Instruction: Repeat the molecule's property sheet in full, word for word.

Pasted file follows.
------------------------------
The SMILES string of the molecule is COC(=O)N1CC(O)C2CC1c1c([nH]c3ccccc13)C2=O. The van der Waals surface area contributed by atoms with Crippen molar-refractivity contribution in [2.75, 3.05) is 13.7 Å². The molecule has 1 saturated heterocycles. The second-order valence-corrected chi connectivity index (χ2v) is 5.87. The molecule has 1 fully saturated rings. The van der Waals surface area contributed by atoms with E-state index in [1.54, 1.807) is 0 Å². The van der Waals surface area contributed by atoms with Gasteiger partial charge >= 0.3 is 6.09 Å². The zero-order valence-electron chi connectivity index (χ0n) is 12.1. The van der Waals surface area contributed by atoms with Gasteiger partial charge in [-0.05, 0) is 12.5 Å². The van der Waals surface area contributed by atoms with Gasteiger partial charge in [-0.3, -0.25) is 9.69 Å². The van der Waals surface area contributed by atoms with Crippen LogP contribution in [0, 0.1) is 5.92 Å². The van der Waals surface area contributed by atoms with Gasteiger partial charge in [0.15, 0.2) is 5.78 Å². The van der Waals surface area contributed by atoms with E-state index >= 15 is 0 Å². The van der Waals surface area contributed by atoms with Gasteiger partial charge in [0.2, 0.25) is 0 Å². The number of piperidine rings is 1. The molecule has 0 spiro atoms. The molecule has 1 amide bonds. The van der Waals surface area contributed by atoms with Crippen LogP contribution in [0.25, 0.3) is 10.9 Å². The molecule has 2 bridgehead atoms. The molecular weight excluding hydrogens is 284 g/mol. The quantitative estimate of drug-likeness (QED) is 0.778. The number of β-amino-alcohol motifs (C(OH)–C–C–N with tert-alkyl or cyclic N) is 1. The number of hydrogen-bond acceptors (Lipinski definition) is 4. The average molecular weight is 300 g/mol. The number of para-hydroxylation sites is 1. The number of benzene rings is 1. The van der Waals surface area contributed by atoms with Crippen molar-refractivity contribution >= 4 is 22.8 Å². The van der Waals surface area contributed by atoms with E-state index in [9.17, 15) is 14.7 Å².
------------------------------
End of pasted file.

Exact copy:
The SMILES string of the molecule is COC(=O)N1CC(O)C2CC1c1c([nH]c3ccccc13)C2=O. The van der Waals surface area contributed by atoms with Crippen molar-refractivity contribution in [2.75, 3.05) is 13.7 Å². The molecule has 1 saturated heterocycles. The second-order valence-corrected chi connectivity index (χ2v) is 5.87. The molecule has 1 fully saturated rings. The van der Waals surface area contributed by atoms with E-state index in [1.54, 1.807) is 0 Å². The van der Waals surface area contributed by atoms with Gasteiger partial charge >= 0.3 is 6.09 Å². The zero-order valence-electron chi connectivity index (χ0n) is 12.1. The van der Waals surface area contributed by atoms with Gasteiger partial charge in [-0.05, 0) is 12.5 Å². The van der Waals surface area contributed by atoms with Gasteiger partial charge in [-0.3, -0.25) is 9.69 Å². The van der Waals surface area contributed by atoms with Crippen LogP contribution in [0, 0.1) is 5.92 Å². The van der Waals surface area contributed by atoms with Gasteiger partial charge in [0.15, 0.2) is 5.78 Å². The van der Waals surface area contributed by atoms with E-state index >= 15 is 0 Å². The van der Waals surface area contributed by atoms with Gasteiger partial charge in [0.2, 0.25) is 0 Å². The number of piperidine rings is 1. The molecule has 0 spiro atoms. The molecule has 1 amide bonds. The van der Waals surface area contributed by atoms with Crippen LogP contribution in [0.25, 0.3) is 10.9 Å². The molecule has 2 bridgehead atoms. The molecular weight excluding hydrogens is 284 g/mol. The quantitative estimate of drug-likeness (QED) is 0.778. The number of β-amino-alcohol motifs (C(OH)–C–C–N with tert-alkyl or cyclic N) is 1. The number of hydrogen-bond acceptors (Lipinski definition) is 4. The average molecular weight is 300 g/mol. The number of para-hydroxylation sites is 1. The number of benzene rings is 1. The van der Waals surface area contributed by atoms with Crippen molar-refractivity contribution >= 4 is 22.8 Å². The van der Waals surface area contributed by atoms with E-state index in [9.17, 15) is 14.7 Å².